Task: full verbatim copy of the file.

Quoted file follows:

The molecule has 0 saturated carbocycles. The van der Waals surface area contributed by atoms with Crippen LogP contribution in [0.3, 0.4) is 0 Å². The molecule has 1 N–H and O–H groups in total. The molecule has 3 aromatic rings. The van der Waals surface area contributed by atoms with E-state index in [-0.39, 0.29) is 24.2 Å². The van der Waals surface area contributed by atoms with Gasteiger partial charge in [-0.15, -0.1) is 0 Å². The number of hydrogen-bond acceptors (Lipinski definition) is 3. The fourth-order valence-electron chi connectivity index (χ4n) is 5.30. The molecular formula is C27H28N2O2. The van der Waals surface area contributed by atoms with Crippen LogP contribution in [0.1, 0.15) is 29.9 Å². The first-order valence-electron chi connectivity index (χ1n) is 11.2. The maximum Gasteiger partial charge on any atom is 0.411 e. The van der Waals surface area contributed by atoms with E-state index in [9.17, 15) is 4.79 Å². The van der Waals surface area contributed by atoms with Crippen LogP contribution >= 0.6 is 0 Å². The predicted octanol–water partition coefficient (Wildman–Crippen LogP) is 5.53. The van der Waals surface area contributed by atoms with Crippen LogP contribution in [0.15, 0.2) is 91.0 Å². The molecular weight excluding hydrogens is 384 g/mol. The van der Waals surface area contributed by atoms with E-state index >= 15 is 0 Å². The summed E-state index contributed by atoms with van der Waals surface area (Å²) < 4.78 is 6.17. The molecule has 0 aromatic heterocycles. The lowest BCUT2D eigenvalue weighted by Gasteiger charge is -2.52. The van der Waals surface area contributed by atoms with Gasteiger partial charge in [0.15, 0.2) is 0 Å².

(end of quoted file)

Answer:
The molecule has 0 saturated carbocycles. The van der Waals surface area contributed by atoms with Crippen LogP contribution in [0.3, 0.4) is 0 Å². The molecule has 1 N–H and O–H groups in total. The molecule has 3 aromatic rings. The van der Waals surface area contributed by atoms with E-state index in [-0.39, 0.29) is 24.2 Å². The van der Waals surface area contributed by atoms with Gasteiger partial charge in [-0.15, -0.1) is 0 Å². The number of hydrogen-bond acceptors (Lipinski definition) is 3. The fourth-order valence-electron chi connectivity index (χ4n) is 5.30. The molecular formula is C27H28N2O2. The van der Waals surface area contributed by atoms with Crippen LogP contribution in [0.1, 0.15) is 29.9 Å². The first-order valence-electron chi connectivity index (χ1n) is 11.2. The maximum Gasteiger partial charge on any atom is 0.411 e. The van der Waals surface area contributed by atoms with E-state index in [9.17, 15) is 4.79 Å². The van der Waals surface area contributed by atoms with Crippen LogP contribution >= 0.6 is 0 Å². The predicted octanol–water partition coefficient (Wildman–Crippen LogP) is 5.53. The van der Waals surface area contributed by atoms with Crippen LogP contribution in [0.15, 0.2) is 91.0 Å². The molecular weight excluding hydrogens is 384 g/mol. The van der Waals surface area contributed by atoms with E-state index >= 15 is 0 Å². The summed E-state index contributed by atoms with van der Waals surface area (Å²) < 4.78 is 6.17. The molecule has 0 aromatic heterocycles. The lowest BCUT2D eigenvalue weighted by Gasteiger charge is -2.52. The van der Waals surface area contributed by atoms with Gasteiger partial charge in [0.15, 0.2) is 0 Å².